The release of a “study on illicit finance in the high-value art market” by the United States Department of the Treasury was announced on Friday. The Anti-Money Laundering Act of 2020, which mandated the study, was passed by Congress.
Specifically, the Treasury Department wrote that “this study examined art market participants and sectors of the high-value art market that may present money laundering and terrorist financing risks to the United States financial system.” It went on to say that
The emergence of a new digital art market, such as the use of non-fungible tokens (NFTs), may introduce new risks, depending on the market’s structure and incentive structure.
A number of recommendations are made in order to mitigate the risks, including updating training for law enforcement and customs officials, increasing private sector information sharing, and imposing anti-money laundering and counter-terrorist financing requirements on specific participants in the art market.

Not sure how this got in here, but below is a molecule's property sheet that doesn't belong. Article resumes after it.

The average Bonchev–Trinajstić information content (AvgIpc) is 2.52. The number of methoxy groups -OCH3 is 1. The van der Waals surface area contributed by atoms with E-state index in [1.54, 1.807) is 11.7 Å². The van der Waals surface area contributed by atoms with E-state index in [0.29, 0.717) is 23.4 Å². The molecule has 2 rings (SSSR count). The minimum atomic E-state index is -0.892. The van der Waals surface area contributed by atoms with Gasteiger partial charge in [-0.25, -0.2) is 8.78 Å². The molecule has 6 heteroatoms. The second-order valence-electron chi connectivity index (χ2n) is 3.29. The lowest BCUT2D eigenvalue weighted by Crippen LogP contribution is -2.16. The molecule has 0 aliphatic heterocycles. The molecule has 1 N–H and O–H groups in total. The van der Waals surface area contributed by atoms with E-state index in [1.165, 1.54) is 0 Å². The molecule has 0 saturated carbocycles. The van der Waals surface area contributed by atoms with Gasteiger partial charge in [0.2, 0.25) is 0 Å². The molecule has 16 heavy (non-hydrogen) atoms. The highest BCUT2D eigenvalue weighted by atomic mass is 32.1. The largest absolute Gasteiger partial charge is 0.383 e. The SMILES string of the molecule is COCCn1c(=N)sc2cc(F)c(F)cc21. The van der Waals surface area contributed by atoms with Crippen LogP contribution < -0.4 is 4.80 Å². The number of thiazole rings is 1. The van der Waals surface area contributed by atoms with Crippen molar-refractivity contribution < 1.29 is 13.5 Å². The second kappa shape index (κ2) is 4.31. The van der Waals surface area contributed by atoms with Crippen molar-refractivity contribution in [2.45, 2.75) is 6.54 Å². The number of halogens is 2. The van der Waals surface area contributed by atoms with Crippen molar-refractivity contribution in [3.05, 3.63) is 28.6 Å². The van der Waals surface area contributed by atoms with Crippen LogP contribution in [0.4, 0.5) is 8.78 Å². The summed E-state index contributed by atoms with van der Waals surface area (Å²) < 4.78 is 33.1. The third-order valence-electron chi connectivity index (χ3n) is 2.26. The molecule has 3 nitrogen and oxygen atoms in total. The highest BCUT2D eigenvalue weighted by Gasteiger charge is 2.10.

According to the company, according to Dappradar, the total volume of NFT sales in 2021 will reach $24.9 billion, up from $94.9 million the previous year. In a recent report, Jefferies analysts predicted that the market for nonferrous metals could reach $35 billion in 2022 and more than $80 billion by 2025.
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Scammers have taken advantage of the growing popularity of NFTs, which has raised concerns among regulators.
Earlier this year, T. K. Keen, administrator of the Division of Financial Regulation in the U.S. state of Oregon, issued a warning: “Scams promising large returns on cryptocurrencies and non-financial tokens (NFTs) are flooding the Internet.”
“Investors interested in purchasing cryptocurrencies and non-financial tokens should do their research to ensure that they fully understand these investments and the risks associated with them before getting involved.”